Monday, January 30, 2012

Laurie Freeman: sculptures

Laurie Freeman
For the first journal assignment, I’m choosing to write about the work of Laurie Freeman. I responded strongly to her sculpture pieces made of mannequins, PVC, resin, and enamel. In her pieces Char Siu, Ubiquitous Technic, and It's All About Your Accessories, you can see the influence of minimalism (pared down to essential forms of mannequins) and Duchamp (used of pre-existing objects: PVC piping components).
Char Siu resembles a limb (probably a leg) that has a PVC elbow where the viewer would expect a hip joint and the foot. It is coated in a shiny red hue that could represent lust or desire but also caution or warning. The title of the piece is the name for pork that is hung in window shops that is given a pinkish dye to make it more appealing to the consumer.
Ubiquitous Technic is two mannequins in close proximity to each other: one a female mannequin in a lime green and a male mannequin in “vibrato” pink. The female torso is replaced by a PVC junction as is the forearms of the male. The title is ambiguous in its meaning but makes me think of masturbation (the name of the colour used for the male mannequin reinforces this idea) or our obsession with flawless self-image to the point of narcissism.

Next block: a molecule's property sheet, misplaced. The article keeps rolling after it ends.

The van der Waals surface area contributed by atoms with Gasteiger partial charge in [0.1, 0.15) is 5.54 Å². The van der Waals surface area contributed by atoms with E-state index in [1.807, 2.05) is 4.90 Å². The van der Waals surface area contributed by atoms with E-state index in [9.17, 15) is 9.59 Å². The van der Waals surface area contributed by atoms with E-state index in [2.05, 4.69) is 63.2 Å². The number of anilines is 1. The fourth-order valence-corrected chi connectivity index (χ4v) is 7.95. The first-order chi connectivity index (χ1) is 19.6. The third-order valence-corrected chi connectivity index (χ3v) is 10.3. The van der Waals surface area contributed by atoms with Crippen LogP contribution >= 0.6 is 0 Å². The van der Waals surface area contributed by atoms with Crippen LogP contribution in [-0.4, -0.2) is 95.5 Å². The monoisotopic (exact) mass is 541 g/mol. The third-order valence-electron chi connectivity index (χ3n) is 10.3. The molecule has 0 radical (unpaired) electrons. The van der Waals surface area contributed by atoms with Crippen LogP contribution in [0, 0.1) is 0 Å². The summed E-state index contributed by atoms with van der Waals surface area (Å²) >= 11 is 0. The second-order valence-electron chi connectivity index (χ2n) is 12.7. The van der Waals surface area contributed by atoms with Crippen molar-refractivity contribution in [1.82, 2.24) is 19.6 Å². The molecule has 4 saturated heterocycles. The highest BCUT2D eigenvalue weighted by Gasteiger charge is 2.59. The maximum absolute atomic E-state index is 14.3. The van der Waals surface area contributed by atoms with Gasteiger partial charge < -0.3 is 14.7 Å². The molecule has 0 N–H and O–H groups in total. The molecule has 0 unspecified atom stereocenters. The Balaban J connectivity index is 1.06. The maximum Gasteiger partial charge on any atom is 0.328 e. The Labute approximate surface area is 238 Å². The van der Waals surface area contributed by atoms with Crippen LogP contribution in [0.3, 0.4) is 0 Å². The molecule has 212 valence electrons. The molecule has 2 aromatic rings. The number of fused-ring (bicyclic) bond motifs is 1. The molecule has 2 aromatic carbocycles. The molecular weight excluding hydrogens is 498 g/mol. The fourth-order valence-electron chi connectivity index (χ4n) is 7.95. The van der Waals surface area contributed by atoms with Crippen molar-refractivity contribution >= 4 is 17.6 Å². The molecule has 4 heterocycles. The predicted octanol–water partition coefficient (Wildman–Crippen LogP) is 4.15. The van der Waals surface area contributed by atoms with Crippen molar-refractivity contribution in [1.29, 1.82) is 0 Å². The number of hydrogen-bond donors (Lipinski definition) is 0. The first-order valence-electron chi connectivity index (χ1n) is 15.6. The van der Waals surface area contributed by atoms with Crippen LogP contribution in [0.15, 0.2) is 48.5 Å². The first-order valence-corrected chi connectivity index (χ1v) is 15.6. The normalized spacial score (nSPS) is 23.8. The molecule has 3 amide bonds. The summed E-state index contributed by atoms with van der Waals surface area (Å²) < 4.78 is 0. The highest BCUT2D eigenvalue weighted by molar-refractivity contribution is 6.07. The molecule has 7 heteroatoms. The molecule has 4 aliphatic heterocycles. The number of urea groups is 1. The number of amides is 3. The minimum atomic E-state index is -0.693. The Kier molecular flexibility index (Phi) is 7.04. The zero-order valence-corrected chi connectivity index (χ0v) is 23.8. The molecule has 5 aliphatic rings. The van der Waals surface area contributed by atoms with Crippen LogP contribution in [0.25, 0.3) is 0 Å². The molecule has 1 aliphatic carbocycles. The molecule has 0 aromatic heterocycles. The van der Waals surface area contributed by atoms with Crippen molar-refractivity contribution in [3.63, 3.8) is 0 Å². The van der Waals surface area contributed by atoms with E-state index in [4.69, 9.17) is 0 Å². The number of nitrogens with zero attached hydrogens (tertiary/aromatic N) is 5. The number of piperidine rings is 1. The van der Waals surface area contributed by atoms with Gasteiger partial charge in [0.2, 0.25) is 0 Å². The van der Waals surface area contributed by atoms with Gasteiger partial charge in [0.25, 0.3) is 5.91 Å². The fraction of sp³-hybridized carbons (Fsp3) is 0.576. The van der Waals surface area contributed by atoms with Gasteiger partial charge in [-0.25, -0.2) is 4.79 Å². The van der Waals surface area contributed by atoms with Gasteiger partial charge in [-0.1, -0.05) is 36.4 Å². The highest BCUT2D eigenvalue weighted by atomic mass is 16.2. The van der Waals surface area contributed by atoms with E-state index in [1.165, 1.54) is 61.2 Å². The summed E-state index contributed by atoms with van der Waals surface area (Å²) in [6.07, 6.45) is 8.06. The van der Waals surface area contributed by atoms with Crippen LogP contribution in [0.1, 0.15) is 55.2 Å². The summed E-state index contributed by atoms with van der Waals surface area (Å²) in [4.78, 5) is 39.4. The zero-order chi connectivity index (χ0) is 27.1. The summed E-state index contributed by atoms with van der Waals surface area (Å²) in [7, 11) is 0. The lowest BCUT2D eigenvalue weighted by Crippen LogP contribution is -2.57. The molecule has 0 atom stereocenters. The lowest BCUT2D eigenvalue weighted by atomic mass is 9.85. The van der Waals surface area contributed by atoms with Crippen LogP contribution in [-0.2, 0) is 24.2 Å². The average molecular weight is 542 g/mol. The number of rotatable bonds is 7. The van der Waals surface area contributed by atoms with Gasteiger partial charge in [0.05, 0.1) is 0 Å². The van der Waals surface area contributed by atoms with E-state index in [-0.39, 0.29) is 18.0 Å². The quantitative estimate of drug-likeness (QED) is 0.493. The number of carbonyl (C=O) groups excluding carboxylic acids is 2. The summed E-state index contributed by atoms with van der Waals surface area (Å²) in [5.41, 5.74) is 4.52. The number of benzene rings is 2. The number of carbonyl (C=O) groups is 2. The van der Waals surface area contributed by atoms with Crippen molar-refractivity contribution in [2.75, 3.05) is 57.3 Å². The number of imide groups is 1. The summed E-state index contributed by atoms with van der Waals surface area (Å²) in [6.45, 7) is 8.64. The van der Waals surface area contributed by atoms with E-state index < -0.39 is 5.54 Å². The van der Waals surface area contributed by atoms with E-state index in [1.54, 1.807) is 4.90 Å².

It's All About Your Accessories is another piece along the same lines as the above, but it has the connotation that these “improvements” that we make to our bodies are purely cosmetic. There are multiple PVC pipes sticking out of a female mannequin replacing her right breast and neck. The title leads the viewer to think that these cyborg-like additions are wilful additions/replacements made by the individual for status or fashion.
Freeman states that sculpture is “always about the body” because it exists in real, 3-D space, as opposed to a painting that exists on the wall in 2-D. Her work is interesting in how it relates to the idea of post-human identity. The idea that we are able to “fix” parts of our bodies with synthetic limbs and plastic surgery in order to create a more desirable identity, relates to the juxtaposition of the PVC piping with the organic forms of the mannequins (which are also synthetic-looking). The piping relates also to our abject reaction to our bodily fluids which poignantly demonstrates how we (in the west) have an unhealthy obsession with sterilizing our environment and how we remove ourselves from our humours (out of sight, out of mind).